Small firms facing £10,000 hike in utility bills ahead of Spring Statement  

  • 21 Mar 2022

The UK’s largest business group has laid bare the impact of spiralling utility and fuel bills on small businesses ahead of the Chancellor’s Spring Statement this week.  

Illustrative analysis from the Federation of Small Businesses (FSB) shows an electricity and gas bill increasing from £4,724.73 to £11,589.89 (+145%) and from £1,345.07 to £4,815.36 (+258%) respectively for a small business in London with a commercial premises between February 2021 and February 2022*.

The dramatic movement in cost has coincided with petrol and diesel prices hitting all-time highs in the first few months of this year, according to RAC’s Fuel Watch.  

 

FSB National Chair Martin McTague said: “Now is the moment for the Chancellor to deliver on his pledge to create a low-tax economy and new culture of enterprise.

“Unless the Government intervenes, soaring fuel and utility bills will spell the end for many of the quarter of a million firms that say they are on the brink of collapse.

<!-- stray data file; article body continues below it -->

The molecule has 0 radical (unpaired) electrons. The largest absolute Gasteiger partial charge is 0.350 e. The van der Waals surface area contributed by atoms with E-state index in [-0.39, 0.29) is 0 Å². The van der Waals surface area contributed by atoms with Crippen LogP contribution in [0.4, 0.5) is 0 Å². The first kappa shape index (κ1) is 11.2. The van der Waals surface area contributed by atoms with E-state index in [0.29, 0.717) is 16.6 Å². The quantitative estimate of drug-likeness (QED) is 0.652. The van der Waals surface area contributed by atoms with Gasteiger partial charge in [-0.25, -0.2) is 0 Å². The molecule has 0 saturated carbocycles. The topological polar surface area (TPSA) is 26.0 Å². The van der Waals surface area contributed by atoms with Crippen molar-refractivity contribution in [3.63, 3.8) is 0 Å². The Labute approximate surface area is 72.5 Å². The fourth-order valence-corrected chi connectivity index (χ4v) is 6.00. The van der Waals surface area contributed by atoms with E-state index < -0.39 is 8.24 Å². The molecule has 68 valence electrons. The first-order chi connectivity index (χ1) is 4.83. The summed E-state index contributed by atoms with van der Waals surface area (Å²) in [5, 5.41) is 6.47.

“When small businesses go under, that sends shockwaves through local communities in the form of lost jobs, reduced investment and damaged consumer confidence.

“Whether it’s the care home bracing for an even higher tax bill because of the so-called health and social care levy, the electrician facing higher and higher charges to fill up to complete urgent jobs, or the restaurant which, after two years of trading restrictions, is trying to rebound as energy and food prices rocket, small firms right across the piece are in urgent need of support.   

“As things stand, firms have no choice but to raise prices to cover overheads – by tackling the cost-of-doing-business crisis, the Chancellor can help end the cost-of-living crisis.

 

“He can’t control the wholesale cost of gas and oil, but he can control tax policy.

“Cutting fuel duty, assisting micro-businesses with energy bills, increasing the Employment Allowance to £5,000 and reforming business rates to take more small firms out of the system in levelling up target areas – all measures that would help small businesses to keep their heads above water, and support the millions they employ.”

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